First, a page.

Heavy drinking can raise your blood pressure and increase your risk of stroke and heart disease. Alcohol keeps the liver from making hormones that help control blood pressure. Heavy drinkers can lower their systolic blood pressure by 2 to 4 points just by cutting back.

Some studies do show that moderate drinking is linked to good cholesterol levels. Stick to no more than 2 drinks daily for men younger than 65, and one for women or anyone over the age of 65.

You don’t have to give up your favorite beverages, just drink them in moderation.

Healthy Eating During the Holidays

The average adult will eat nearly 3,000 calories during a typical holiday meal, and that doesn’t include snacks, appetizers, or dessert. Use these healthy eating tips to cut back:

  • Never go to a party hungry. Before you leave, eat a light snack full of fiber and protein so you don’t binge at the dessert table.
  • Prepare a healthy side. Substitute skim milk or egg whites in  recipes to lower fat, cholesterol, and calories.
  • Survey the spread. Before choosing what to eat, check what’s available. Look for apps with fresh veggies, fruits, and whole grains. Avoid dishes like casseroles where you can’t tell what all’s inside.
  • Eat lean. There are plenty of ways to add flavor without the gravy. Grilled, steamed, skinless, and seasoned are the best heart-smart choices.
  • Don’t stay close by. Take a few items, and walk away from the food. When you’re catching up, it’s easy to lose track of how much you’ve eaten.
  • Stay active. Instead of giving into an after-meal doze, take a walk or go to the mall for some window shopping.

Potassium and Your Heart

Potassium helps lower your blood pressure in two ways:

  • By getting rid of extra salt through urine.
  • By relaxing blood vessel walls, which lets blood flow more easily.

One article in the Journal of Clinical Hypertension found that just changing how much potassium and magnesium you eat could lower your blood pressure 2 to 6 points.

Adding potassium to your diet doesn’t mean you can eat all the salt you want. But getting enough potassium, at least 4,700 milligrams a day, plays an important part in your overall healthy eating plan to control your blood pressure.

Studies also show a link between potassium and lower stroke risk, so getting more of it is good for your family members, too, even if they don’t have high blood pressure.

From fish to fruits to dairy, lots of foods have potassium. It’s easy to fit into every meal:

1,000 mg
  • Avocado (1 cup)
  • Papaya (1)
  • Baked potato (8 ounces with skin)
  • Edamame (1 cup shelled, cooked)
  • Lima beans (1 cup, cooked)
  • Sweet potato (1 cup, cooked)
750 mg
  • Plantains (1 cup, cooked)
  • Salmon (6 ounces)
  • Tomato sauce (1 cup)
  • Winter squash (1 cup, cooked)
500 mg
  • Banana (1)
  • Beets (1 cup, cooked)
  • Cantaloupe (1 cup)
  • Dried apricots (12 halves)
  • Dried figs (4)
  • Orange juice (1 cup)
  • Yogurt (1 cup plain low-fat)
250 mg
  • Broccoli (1/2 cup, cooked)
  • Zucchini (1/2 cup, cooked)
  • Kiwi (1)
  • Mango (1)
  • Nectarine (1)
  • Orange (1)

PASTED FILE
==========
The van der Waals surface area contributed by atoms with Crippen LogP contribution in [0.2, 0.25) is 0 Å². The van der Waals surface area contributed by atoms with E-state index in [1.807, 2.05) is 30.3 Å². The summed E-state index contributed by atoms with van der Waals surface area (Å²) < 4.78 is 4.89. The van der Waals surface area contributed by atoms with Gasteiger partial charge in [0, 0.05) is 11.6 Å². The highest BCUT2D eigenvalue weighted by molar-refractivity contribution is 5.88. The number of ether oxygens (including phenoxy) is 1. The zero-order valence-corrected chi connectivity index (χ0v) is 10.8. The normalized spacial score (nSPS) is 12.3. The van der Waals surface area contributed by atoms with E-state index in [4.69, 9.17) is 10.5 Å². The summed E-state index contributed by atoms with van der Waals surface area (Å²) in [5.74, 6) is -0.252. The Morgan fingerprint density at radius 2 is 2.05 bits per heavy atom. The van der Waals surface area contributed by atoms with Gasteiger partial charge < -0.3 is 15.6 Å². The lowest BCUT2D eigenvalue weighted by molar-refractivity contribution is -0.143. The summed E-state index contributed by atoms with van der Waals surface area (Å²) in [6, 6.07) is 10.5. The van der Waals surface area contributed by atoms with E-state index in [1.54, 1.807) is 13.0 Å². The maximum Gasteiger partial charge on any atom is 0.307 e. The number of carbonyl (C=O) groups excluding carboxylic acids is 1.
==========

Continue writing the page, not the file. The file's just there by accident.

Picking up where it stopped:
• Pear (1)
  • Strawberries (1 cup)
  • Raisins (1/4 cup)
  • Dates (5 whole)
  • Milk (low-fat or skim,1 cup)
  • Chicken breast (5 ounces, roasted)
  • Peanut butter (2 tablespoons)
  • Peanuts (1 ounce, about 1/4 cup)

Heart Healthy Nuts

Mother Nature’s near-perfect snack is tree nuts. They’re one of the healthiest and easiest snack foods. From boosting memory and brain power to protecting against cancer, research has shown the power of this snack.

Studies find walnuts have the most antioxidants, about twice that of other nuts, and polyunsaturated fats, that help reduce cholesterol and protect the heart, omega-3s, melatonin, and protein.

If walnuts aren’t your first choice, munching on other kinds still has plenty of benefits. Nuts actually lower levels bad cholesterol in your blood. Try substituting a serving of nuts for a food that’s high in saturated fat, like red meat, eggs, and whole-fat dairy.

Almonds
  • Packed with protein, fiber, calcium, and iron.
  • Very high in monosaturated fat, or the heart healthy fat.
  • One of the best sources of Vitamin E, which protects against cancer and stroke.
  • Per 1 ounce serving: 160 calories, 14 grams of fat.
Cashews
  • Good source of monosaturated fat.
  • Per 1 ounce serving: 155 calories, 12 grams of fat.
Pistachios
  • Great source of potassium.
  • High in monosaturated fat (almost as much as almonds).
  • Per 1 ounce serving: 160 calories, 13 grams of fat.
Peanuts
  • Has more protein than tree nuts.
  • Per 1 ounce serving: 170 calories, 14 grams of fat.
Pecans
  • Great choice for fighting high cholesterol because they’re low in saturated fat.
  • Per 1 ounce serving: 200 calories, 20 grams of fat.

Get Moving

Being active is one of the most important things you can do to help control your blood pressure and lower your cholesterol, as well as lower your risk of heart disease. It doesn’t have to take much time, in fact, you can easily add the recommended 30 minutes of physical activity a day simply by changing your routine.

For example, try:

  • Taking a 10-15 minute walk during your lunch break.
  • Jumping rope for 15 minutes.
  • Gardening or raking leaves for 30 minutes.
  • Going for a walk in the park with your family.

Make sure you talk to your doctor before you start a new diet or exercise routine.